The kids came home last weekend, all grown up, with their grown-up partners. They spent some time showing off their old haunts – Fairyland, Gorilla Town – checking out the hatchlings in birds’ nests on the power lines or in the hedgerow, visiting with the goats, chickens and ducks, and a toad that moved into the basement.
They also helped with the dishes, which is how we discovered that something had clogged up the drainpipe in the kitchen sink, causing water to back up and pour into the basement.
This is the kind of thing that typically happens during family gatherings. Basements flood for graduation parties, roofs leak for Christmas gatherings, ovens break at Thanksgiving.
We’ve had our share of such disasters. We’ve had two ovens break at Thanksgiving over the years, just as I was about to bake the pies. My husband remembers rebuilding his family kitchen the day before his sister’s wedding. Once, water started pouring through the living room ceiling just as guests were arriving for book club.
So it was not really a surprise that both the oven and the car died the week before we were planning a little family gathering to celebrate the youngest child’s college graduation. We can’t complain about the oven. It was a freebie a friend of a friend was giving away, some time after the Thanksgiving oven disaster that resulted in our using the wood-fired oven for several years.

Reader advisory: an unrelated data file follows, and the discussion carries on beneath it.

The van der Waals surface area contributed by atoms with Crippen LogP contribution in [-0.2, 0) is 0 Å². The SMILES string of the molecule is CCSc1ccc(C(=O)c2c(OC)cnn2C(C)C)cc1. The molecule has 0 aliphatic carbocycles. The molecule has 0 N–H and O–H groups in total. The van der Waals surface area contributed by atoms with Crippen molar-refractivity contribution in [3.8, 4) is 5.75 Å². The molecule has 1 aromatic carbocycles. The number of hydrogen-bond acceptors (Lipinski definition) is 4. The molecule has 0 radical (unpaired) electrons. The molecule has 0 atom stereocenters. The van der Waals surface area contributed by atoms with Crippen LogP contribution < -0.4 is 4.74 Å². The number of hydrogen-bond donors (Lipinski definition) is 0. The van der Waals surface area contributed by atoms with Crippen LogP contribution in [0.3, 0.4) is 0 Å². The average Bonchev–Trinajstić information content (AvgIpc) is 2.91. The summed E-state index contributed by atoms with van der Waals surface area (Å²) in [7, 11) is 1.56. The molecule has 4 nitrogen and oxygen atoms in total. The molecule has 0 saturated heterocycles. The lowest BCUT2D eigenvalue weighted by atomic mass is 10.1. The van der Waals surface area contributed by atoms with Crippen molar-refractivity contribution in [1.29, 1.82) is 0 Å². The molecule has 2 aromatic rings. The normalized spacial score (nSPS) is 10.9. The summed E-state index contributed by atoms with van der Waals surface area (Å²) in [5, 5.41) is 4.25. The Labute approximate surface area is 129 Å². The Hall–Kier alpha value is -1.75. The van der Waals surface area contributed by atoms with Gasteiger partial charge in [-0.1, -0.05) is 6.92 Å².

I can’t even remember how long ago that was, but eventually the four-burner stove had three burners, then two and a half, and finally the oven caught fire. Since much of the range was rusted out and the door didn’t really close, we figured it was time for an energy-efficient replacement, even if there wasn’t a free option available this time.
I don’t want to talk about the car dying. It had absolutely no right to, not even being one of our ancient vehicles with hundreds of thousands of miles on it. No, this one was a flat-out insult.
We didn’t notice the sink problem in part because I’ve been making a concerted effort to waste less water. With all the cheesemaking going on, I am constantly doing dishes – the half-gallon jars that hold goat’s milk, the cheesemaking pots, the other pots, bowls, strainers and molds I use to drain and form and press the cheese.
I hated seeing all that water just pour down the drain. Since I often have a big bowl in the sink to soak dishes or to cool pots of milk, I started pouring the washing water into buckets and finding uses for it. I brought the clean water, used to cool a hot pot of pasteurized milk, to chickens and goats. I used the slightly soapy rinse water for washing floors – we tend to track a lot of mud inside. Dirtier soapy water I poured down the old downstairs toilet that doesn’t really work too well but needs to be flushed.
Moving all that water made me realize how much I waste while I’m washing. I started remembering to turn off the water while soaping up the dishes, then turning it back on to rinse all the dishes at once. I was using a lot less water. But I also failed to notice that the sink wasn’t draining properly. We only figured out that when the kids poured the big bowlful of water down the drain. Much of it ended up on the basement floor.
Despite my panic about the possible need to replace ancient cast iron pipes, my husband fixed everything with a pipe snake. Now we have a working oven and a working sink again – and a reminder that you can wash lots of dishes with less water.
If only the car were so reasonable.
Greenpoint appears every other Sunday. Look for it next on June 19. Reach Margaret Hartley at [email protected] or on Twitter @Hartley_Maggie. Opinions expressed in Greenpoint are not necessarily those of the newspaper’s.
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Categories: Life and Arts